A week and a half ago, CreativeLive’s guest instructor was Australian glamour photographer Sue Bryce. Sue is a self-described hack who uses only available light, doesn’t use a light meter, and “chimps” to get the image right. Yet she’s a “hack” so inspiring and successful in her business, that in one day her CreativeLive sales blew away CL’s all-time sales records. She was simply awesome.
Here’s a woman with no high school diploma or business school education that was able to grow a photography business to the point of earning $20,000 a week. She speaks around the world now (e.g. Atlanta, Las Vegas, Seattle, etc.). She’s one of the most eloquent speakers I’ve seen on the program. Truly amazing how well versed she is in her business and how laser focused she is. If she’s a “hack,” then I want to be a hack too.
Sue specializes in making ordinary looking women look extraordinary. Part of her website features a “Before and After” section to show the incredible transformation. Her work is so compelling, a growing part of her business are OTHER photographers whom she meets at her various speaking engagements who all want to be photographed by her. (As a side note, it’s obvious Sue’s photography makes her subjects look sexy. I really appreciated how she gave specific instruction on how she would change-up her posing for a teen girl so as not to sexualize her. Way to go Sue!)
One of the things Sue talked about I alluded to last Thursday. She is surprised at how many photographers have blogs that seemed to be aimed at other photographers.
Why are you marketing to other photographers and not your clients!
Why are you making promo videos that say, “Ooooh, look how cool I am” instead of videos that connect with your client. (I would also like to point out that Sue totally gets the value of importance of video. So much so, she invested $7,000AUS in the one below and is going to make three more, one for each demographic she’s specifically marketing to).
Here are some other great learning points:
- Go for a monthly job goal instead of a monthly income goal. For example, she doesn’t make her goal $20,000 a month. Her goal is 48 shoots a month. If she hits that, she knows she’ll get her income goal. To hit 48 shoots a month, she knows she needs to reach 480 people a month, which breaks down to 120/week.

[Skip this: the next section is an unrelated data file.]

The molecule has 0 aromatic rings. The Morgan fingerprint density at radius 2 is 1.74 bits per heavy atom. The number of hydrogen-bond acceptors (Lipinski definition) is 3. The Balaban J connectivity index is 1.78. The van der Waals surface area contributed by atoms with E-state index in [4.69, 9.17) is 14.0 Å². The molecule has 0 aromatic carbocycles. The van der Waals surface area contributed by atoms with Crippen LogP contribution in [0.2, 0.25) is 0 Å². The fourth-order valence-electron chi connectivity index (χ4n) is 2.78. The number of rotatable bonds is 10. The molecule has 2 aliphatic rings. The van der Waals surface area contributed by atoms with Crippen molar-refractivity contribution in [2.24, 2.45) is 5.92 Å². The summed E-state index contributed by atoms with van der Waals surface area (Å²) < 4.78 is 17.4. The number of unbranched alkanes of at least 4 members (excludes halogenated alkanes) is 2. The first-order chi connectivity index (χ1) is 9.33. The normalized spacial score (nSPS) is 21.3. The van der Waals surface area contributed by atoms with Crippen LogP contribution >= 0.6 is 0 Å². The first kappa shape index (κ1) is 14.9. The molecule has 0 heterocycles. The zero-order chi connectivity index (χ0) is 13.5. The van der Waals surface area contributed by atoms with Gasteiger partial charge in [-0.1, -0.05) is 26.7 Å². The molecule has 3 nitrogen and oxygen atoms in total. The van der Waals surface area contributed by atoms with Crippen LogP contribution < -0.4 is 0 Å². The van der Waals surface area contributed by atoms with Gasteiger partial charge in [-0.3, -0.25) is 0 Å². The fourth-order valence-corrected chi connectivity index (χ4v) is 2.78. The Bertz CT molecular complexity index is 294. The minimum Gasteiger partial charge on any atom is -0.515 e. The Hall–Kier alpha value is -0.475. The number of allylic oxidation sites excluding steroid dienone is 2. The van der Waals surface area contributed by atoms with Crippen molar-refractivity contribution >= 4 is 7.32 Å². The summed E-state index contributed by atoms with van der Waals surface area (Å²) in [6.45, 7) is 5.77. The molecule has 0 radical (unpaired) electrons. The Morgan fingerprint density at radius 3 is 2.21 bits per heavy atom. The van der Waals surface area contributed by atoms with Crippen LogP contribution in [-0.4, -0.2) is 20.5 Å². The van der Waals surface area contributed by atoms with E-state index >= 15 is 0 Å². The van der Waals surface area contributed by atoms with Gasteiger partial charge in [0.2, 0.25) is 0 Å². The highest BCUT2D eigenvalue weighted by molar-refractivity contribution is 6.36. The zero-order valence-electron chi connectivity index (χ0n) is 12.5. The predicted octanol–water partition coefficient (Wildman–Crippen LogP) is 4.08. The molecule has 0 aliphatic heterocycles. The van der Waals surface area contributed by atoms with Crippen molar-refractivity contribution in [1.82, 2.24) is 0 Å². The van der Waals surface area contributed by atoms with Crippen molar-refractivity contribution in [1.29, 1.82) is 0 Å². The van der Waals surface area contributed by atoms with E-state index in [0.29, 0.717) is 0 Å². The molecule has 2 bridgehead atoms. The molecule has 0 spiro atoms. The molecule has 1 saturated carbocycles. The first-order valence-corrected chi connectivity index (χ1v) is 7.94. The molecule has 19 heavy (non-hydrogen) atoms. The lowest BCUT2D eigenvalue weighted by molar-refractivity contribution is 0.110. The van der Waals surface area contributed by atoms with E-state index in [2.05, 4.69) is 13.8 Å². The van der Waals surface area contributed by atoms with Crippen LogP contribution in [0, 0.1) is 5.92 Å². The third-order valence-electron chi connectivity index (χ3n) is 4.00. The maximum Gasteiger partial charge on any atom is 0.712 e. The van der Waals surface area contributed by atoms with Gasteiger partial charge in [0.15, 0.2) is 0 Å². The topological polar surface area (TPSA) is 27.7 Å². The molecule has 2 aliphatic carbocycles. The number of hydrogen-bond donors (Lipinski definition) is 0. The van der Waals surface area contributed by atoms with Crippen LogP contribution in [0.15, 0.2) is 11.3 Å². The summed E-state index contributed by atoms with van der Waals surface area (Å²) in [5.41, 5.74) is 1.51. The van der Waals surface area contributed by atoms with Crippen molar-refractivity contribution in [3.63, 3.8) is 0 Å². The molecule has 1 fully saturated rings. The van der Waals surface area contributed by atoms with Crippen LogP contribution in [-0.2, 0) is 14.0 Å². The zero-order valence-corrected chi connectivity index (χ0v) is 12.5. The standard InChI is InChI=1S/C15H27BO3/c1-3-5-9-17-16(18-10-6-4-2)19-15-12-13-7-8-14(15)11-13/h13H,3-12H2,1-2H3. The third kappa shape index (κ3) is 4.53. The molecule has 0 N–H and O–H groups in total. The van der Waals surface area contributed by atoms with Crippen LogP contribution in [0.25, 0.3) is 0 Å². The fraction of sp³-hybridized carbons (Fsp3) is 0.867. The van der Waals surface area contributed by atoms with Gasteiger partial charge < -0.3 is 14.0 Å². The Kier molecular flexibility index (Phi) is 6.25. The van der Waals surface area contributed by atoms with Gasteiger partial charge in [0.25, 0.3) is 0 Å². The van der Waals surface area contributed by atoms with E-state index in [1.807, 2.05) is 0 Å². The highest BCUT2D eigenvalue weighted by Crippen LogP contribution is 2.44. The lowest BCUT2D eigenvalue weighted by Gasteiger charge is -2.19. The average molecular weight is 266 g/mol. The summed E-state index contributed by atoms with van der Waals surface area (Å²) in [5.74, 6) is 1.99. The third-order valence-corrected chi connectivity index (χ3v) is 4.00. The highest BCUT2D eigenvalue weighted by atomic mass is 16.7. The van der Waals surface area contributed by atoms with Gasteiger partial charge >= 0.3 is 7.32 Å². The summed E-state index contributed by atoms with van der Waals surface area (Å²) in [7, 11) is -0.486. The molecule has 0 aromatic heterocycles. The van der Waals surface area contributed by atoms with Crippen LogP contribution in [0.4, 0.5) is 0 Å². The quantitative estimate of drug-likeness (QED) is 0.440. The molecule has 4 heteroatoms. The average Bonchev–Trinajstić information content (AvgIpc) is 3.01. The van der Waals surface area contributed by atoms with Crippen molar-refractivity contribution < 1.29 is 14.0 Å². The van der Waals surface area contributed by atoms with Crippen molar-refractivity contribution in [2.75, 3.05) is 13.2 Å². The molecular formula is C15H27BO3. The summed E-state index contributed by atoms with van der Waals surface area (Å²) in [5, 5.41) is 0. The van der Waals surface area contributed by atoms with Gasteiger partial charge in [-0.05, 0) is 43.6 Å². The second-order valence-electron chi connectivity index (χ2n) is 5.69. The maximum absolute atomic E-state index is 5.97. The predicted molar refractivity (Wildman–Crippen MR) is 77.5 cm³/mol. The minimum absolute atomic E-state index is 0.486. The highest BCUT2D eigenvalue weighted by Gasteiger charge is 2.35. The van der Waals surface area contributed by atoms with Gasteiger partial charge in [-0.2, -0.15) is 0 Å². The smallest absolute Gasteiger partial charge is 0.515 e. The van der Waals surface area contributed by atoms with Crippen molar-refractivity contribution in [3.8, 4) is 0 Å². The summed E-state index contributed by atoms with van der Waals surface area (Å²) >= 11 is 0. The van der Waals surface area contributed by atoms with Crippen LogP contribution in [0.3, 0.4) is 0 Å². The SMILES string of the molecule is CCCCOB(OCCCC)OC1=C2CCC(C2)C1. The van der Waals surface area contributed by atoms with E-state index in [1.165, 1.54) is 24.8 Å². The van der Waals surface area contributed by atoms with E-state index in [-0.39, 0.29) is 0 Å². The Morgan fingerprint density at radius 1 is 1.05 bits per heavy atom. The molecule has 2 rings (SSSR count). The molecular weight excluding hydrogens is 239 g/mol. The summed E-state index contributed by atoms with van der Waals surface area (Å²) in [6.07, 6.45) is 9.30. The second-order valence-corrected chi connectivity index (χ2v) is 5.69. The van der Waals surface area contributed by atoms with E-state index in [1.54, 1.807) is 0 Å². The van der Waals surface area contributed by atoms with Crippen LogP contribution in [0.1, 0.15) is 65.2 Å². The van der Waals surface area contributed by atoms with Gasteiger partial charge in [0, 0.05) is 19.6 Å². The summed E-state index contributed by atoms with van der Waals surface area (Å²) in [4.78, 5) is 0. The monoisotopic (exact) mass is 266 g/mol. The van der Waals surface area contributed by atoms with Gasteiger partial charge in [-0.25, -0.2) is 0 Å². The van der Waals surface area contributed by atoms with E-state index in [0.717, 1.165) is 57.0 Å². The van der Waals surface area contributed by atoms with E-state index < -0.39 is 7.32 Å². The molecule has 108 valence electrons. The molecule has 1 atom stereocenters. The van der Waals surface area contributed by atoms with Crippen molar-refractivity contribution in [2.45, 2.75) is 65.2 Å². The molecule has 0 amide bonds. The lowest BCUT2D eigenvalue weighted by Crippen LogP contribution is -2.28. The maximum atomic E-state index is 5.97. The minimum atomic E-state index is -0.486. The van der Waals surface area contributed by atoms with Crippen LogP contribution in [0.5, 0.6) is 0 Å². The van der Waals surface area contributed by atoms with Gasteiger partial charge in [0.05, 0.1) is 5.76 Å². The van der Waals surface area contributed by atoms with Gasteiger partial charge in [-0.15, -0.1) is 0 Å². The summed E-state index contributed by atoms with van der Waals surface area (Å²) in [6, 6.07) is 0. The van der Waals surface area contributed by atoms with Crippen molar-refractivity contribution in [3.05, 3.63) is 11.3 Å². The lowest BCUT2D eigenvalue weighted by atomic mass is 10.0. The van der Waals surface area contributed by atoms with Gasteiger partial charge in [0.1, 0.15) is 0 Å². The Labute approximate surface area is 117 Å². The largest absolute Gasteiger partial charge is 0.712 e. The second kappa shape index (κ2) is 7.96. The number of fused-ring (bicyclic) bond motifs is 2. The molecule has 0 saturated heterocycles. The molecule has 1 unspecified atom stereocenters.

- Know the demographic you’re selling too. She’s identified about four women demographics she’s going after.
- Know your brand and communicate it everywhere you go.
- There are opportunities everywhere. Look for them. Find them. Take advantage of them.
- She uses the warp tool in Photoshop vs. the Liquify tool because it’s faster.
- Invest in a video, it will be one of the best investments you ever make (I really can’t argue with that.
- She gladly pays for exposure to local dress and make-up stores if it means getting her work in front of hundreds if not thousands of prospects.
Effective Promo Videos
As I mentioned before, Sue believes in the power of video and has invested in it. And she’s done it right. Below are two great examples (each made by a different company because she wanted to choose studios whose style matched the message she wanted to convey.)
In this promo, there is no audio of Sue talking or working with the client. The only audio is music. As a guy who makes these kinds of videos for a living (and I’ve made quite a few photographer videos), I usually don’t like these kind. You know, the kind where all you do is see the photographer shooting her clients with some cool music track. It just feels like a music video to me. But I loved this video. The reason why is because this video is not about Sue. It’s about the client. It’s all visuals depicting the hectic day of a real woman, and how she was made to look and feel beautiful because of Sue. The woman featured here is Sue’s regular make-up artist. I should also point out that this video made two of the CreativeLive attendees cry…including the guy! Can you figure out why?
This is the video I referenced above (the one in which she invested $7,0000AUS). This one is more in line with the kind I prefer, hearing the photographer talk about how she works while we see her working.